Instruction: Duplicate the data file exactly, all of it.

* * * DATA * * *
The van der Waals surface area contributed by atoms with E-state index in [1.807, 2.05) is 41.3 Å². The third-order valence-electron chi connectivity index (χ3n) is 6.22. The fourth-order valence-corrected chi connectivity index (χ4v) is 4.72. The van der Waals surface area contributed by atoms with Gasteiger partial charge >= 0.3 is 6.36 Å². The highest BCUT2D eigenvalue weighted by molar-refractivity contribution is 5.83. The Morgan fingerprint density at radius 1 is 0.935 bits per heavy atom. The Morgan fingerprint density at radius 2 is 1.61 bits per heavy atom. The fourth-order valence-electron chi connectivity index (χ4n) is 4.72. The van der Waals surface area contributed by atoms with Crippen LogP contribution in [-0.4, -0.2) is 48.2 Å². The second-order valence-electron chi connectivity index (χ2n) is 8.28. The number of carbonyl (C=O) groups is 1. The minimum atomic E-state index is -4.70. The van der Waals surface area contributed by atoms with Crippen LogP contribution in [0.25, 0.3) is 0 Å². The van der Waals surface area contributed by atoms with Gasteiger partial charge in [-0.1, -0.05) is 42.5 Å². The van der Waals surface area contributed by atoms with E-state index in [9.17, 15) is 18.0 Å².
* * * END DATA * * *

The van der Waals surface area contributed by atoms with E-state index in [1.807, 2.05) is 41.3 Å². The third-order valence-electron chi connectivity index (χ3n) is 6.22. The fourth-order valence-corrected chi connectivity index (χ4v) is 4.72. The van der Waals surface area contributed by atoms with Gasteiger partial charge >= 0.3 is 6.36 Å². The highest BCUT2D eigenvalue weighted by molar-refractivity contribution is 5.83. The Morgan fingerprint density at radius 1 is 0.935 bits per heavy atom. The Morgan fingerprint density at radius 2 is 1.61 bits per heavy atom. The fourth-order valence-electron chi connectivity index (χ4n) is 4.72. The van der Waals surface area contributed by atoms with Crippen LogP contribution in [-0.4, -0.2) is 48.2 Å². The second-order valence-electron chi connectivity index (χ2n) is 8.28. The number of carbonyl (C=O) groups is 1. The minimum atomic E-state index is -4.70. The van der Waals surface area contributed by atoms with Crippen LogP contribution in [0.25, 0.3) is 0 Å². The van der Waals surface area contributed by atoms with Gasteiger partial charge in [-0.1, -0.05) is 42.5 Å². The van der Waals surface area contributed by atoms with E-state index in [9.17, 15) is 18.0 Å².